Sullivan FontSullivan is a small-caps font that pushes the personality even further, with a beautiful crosshatched bevel that looks great as a massive headline. The bigger you blow it up the better it looks, and the Fill and Bevel alternate versions allow for some awesome layering. Includes three versions, glyphs and (gorgeous) numbers.



Nexa FontNexa is the first font on this list that includes multiple different styles into one font family. The wonderful people at Fontfabric have released a free version of their $300 Nexa family with five of the different styles included. This includes a great script, a solid block sans-serif, a distressed slab-serif with shadows, a fun handmade font, and a ton of extra illustrations and icons. They have also specifically released it for free commercial use, so go wild, you could make hundreds of things with just this font.



Haymaker FontHaymaker is a rugged headline font with a vintage feel. Its applications are a little limited, but it has some great built in personality. Haymaker comes in one weight with numbers and symbols.



Cylburn FontI know we talked about big and bold typefaces, but sometimes a sophisticated script is just what you need for your shirt. Cylburn is a beautiful script font designed by painter-turned-typographer Dai Foldes. It comes in one weight with smart connections and great numbers.



Quicksand FontQuicksand is a more normal sans-serif font family. It is very versatile with three weights and a full library of glyphs. This is a friendly, bubbly font, with soft rounded edges and some quirky letterforms. The Bold weight can still handle your large text, while Book would work great for blocks of smaller text.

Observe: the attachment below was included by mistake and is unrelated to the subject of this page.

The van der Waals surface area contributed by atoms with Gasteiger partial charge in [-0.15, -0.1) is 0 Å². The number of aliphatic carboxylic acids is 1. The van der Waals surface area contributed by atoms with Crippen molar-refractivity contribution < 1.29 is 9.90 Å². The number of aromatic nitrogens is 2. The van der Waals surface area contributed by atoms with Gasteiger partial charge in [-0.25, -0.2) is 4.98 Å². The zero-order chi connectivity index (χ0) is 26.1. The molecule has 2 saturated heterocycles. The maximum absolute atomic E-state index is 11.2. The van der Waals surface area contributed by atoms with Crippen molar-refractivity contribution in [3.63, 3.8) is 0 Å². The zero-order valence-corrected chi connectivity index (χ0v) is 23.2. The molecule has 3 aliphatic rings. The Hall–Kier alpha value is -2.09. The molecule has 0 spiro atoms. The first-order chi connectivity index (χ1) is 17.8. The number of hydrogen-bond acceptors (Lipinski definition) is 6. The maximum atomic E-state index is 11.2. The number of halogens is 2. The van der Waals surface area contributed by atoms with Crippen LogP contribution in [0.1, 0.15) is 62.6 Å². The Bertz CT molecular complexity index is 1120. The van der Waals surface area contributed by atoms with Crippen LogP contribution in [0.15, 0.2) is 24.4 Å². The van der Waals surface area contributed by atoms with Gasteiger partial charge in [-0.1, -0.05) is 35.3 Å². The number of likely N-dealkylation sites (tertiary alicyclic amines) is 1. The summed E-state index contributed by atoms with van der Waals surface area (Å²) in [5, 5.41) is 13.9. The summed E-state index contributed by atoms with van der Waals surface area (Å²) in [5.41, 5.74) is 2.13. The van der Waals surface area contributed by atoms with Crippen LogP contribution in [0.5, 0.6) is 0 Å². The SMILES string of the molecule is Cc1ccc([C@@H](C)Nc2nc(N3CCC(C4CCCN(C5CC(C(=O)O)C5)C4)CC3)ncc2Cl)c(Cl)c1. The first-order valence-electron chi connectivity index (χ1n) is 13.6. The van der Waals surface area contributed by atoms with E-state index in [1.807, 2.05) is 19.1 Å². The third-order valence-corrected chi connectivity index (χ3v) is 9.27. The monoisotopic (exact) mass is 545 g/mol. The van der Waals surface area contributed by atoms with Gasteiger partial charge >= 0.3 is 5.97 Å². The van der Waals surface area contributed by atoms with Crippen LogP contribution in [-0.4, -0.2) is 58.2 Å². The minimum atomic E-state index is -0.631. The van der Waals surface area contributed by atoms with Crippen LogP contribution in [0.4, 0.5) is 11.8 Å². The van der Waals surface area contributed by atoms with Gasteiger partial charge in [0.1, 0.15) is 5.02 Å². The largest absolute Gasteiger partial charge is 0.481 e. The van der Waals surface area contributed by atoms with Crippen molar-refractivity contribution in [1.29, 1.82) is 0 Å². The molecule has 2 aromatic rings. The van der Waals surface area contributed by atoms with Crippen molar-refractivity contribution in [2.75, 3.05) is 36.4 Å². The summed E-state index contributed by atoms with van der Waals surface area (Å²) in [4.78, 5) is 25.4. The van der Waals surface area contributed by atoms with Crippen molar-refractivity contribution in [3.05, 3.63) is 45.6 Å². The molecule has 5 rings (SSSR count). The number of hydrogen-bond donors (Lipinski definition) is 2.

League Gothic FontLeague Gothic is a fantastic font by The League of Movable Type. It is a bold, condensed headline sans-serif. It is most effective at large sizes. It includes a further condensed version for the tallest of design needs, and the lowercase has a bold, vintage vibe.



Bebas Neue FontAdvertised as the “Helvetica of free fonts”, Bebas Neue is everywhere. It is a simple, straightforward Condensed sans-serif. Bebas is an all caps font with three weights included. It is similar to League Gothic, but takes a cleaner, more simple route.



Ostrich FontFinally, Ostrich Sans. This is a very trendy typeface, especially the inline version, but it is also a simple, solid font with a large family of weights and styles to choose from. It is pretty versatile for a condensed all-caps sans-serif, and it gives a little more quirky and friendly alternative to Bebas and League Gothic.



I hope this list was helpful. It is in no way exhaustive or complete, just some of my favorites from right now. Please toss some links to fonts I missed in the comments and be sure to check out the font foundries from my list. There are some awesome people doing great work with typefaces.

Jesse is our Creative Director. He splits his time between the Art Department and Creative duties, looking to innovate and push the company in both areas (unless he overslept.)

Filed under: Art